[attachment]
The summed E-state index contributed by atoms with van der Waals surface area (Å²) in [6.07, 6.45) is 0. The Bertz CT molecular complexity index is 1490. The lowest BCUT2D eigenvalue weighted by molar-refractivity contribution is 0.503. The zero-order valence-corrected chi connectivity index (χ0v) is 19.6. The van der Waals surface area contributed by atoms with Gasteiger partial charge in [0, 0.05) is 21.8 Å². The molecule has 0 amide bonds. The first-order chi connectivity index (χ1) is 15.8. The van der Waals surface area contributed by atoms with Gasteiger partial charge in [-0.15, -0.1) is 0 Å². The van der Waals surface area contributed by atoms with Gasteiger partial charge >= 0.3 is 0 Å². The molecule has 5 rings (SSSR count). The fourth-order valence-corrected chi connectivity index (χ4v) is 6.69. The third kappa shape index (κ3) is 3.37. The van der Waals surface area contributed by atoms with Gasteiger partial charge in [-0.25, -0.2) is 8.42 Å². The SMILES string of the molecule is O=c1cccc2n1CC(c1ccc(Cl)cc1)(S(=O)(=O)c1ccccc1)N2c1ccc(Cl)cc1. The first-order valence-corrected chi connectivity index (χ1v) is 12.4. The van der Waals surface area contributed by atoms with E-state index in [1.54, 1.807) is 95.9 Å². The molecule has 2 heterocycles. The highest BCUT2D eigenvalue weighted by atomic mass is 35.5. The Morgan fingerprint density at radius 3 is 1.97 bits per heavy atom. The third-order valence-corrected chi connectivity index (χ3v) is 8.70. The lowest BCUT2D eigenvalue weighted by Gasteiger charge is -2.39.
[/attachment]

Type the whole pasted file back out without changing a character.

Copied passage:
The summed E-state index contributed by atoms with van der Waals surface area (Å²) in [6.07, 6.45) is 0. The Bertz CT molecular complexity index is 1490. The lowest BCUT2D eigenvalue weighted by molar-refractivity contribution is 0.503. The zero-order valence-corrected chi connectivity index (χ0v) is 19.6. The van der Waals surface area contributed by atoms with Gasteiger partial charge in [0, 0.05) is 21.8 Å². The molecule has 0 amide bonds. The first-order chi connectivity index (χ1) is 15.8. The van der Waals surface area contributed by atoms with Gasteiger partial charge in [-0.15, -0.1) is 0 Å². The van der Waals surface area contributed by atoms with Gasteiger partial charge >= 0.3 is 0 Å². The molecule has 5 rings (SSSR count). The fourth-order valence-corrected chi connectivity index (χ4v) is 6.69. The third kappa shape index (κ3) is 3.37. The van der Waals surface area contributed by atoms with Gasteiger partial charge in [-0.25, -0.2) is 8.42 Å². The SMILES string of the molecule is O=c1cccc2n1CC(c1ccc(Cl)cc1)(S(=O)(=O)c1ccccc1)N2c1ccc(Cl)cc1. The first-order valence-corrected chi connectivity index (χ1v) is 12.4. The van der Waals surface area contributed by atoms with E-state index in [1.54, 1.807) is 95.9 Å². The molecule has 2 heterocycles. The highest BCUT2D eigenvalue weighted by atomic mass is 35.5. The Morgan fingerprint density at radius 3 is 1.97 bits per heavy atom. The third-order valence-corrected chi connectivity index (χ3v) is 8.70. The lowest BCUT2D eigenvalue weighted by Gasteiger charge is -2.39.